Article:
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PETITIONING THE COURT TO SEAL JUVENILE RECORDS IN CALIFORNIA

PETITIONING THE COURT TO SEAL JUVENILE RECORDS

California law permits a person to petition the court to order the sealing of his or her juvenile criminal record if certain conditions are met. A juvenile who was found by the juvenile court to have committed any misdemeanor and some felonies can petition the court to seal all records at any time after the offender has reached the age of 18 or five years after termination of the juvenile court’s jurisdiction.   Prior to January 2015, the juvenile offender had to petition to seal the juvenile records before the offender reached that age of 21. New law that took effect on January 1, 2015 now allows a person of any age to petition for this relief if his or her probation terminated after January 1, 2015. This relief is not available to juveniles who were found to have committed certain felonies as enumerated in Welfare & Institutions Code section 707(b), including murder, rape, robbery and other offenses. There are other restrictions making this relief unavailable under certain circumstances.

A petition for the sealing of a juvenile record would be particularly indicated and available in cases where a juvenile committed a relatively minor crime, such as possession of marijuana, criminal trespass, shoplifting, or even some more serious crimes such as simple assault or theft. If the petitioner has not committed certain subsequent crime (as specified in the statute and generally concern more serious felonies) after the age of 14 or as an adult, can demonstrate to the court that he or she has been rehabilitated, and is not on probation at the time of the petition, the court will order the juvenile records sealed. All records will be sealed, including arrest reports and district attorney records as well as the court records.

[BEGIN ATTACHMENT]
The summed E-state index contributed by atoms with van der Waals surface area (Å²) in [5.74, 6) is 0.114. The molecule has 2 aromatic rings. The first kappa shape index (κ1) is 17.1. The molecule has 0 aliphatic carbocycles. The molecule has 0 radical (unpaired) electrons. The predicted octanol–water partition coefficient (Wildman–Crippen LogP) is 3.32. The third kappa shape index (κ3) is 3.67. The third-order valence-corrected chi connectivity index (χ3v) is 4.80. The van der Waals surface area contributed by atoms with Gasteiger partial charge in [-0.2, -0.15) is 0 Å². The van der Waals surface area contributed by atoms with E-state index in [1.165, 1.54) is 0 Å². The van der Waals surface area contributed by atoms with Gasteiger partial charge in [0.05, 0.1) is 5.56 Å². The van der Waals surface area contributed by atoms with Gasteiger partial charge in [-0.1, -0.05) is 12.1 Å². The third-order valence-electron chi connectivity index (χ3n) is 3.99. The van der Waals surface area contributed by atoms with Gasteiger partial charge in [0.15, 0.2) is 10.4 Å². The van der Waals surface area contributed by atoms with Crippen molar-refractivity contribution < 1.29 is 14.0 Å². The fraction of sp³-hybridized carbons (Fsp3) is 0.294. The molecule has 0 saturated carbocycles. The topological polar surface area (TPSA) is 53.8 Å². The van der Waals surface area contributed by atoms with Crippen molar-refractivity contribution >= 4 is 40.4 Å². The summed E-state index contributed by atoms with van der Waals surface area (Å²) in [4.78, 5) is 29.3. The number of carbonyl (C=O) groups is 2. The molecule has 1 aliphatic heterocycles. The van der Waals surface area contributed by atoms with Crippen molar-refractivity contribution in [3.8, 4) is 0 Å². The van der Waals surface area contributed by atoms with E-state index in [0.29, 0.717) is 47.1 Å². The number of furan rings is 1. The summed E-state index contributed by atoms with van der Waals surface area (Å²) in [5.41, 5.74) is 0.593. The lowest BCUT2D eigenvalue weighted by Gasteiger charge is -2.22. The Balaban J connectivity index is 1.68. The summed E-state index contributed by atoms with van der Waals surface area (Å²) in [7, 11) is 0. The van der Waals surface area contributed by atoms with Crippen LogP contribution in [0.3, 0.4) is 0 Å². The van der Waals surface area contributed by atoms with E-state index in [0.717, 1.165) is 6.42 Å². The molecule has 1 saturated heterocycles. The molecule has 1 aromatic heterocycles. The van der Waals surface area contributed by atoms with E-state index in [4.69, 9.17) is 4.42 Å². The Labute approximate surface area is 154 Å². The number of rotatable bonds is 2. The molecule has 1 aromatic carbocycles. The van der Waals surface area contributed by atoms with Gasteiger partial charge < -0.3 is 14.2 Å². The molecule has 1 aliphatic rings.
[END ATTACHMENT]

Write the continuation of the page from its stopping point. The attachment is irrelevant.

The statute provides that when the record’s are sealed, “the proceedings in the case shall be deemed to never have occurred, and the person may properly reply accordingly to any inquiry about the events . . . .” This means that a person can legally deny that he or she ever had a juvenile record upon an employment or other inquiry. However, the juvenile record, even though sealed, will always be available to the military and to law enforcement.

Beginning in January 2015, the law also changed to mandate that the court automatically seal certain juvenile records. If a juvenile was found to have committed any misdemeanor and those crimes not enumerated in Welfare & Institutions Code section 707(b) and satisfactorily completes probation, the juvenile record must be sealed. Certain felonies may also be eligible for this relief but first the offender must petition the court to reduce the felony to a misdemeanor.

Any juvenile who is now facing charges or who is on probation should make sure his or her attorney follows through with the court to make sure the juvenile records are sealed as the statute allows. Any adult who has a juvenile record should consult with a knowledgeable criminal defense attorney in order to assess whether his or her juvenile record might be sealed. Even juvenile records involving crimes under Welfare & Institutions Code section 707(b) may be sealed in some cases. If you have a juvenile record, please feel free to contact me to set up a confidential consultation without charge.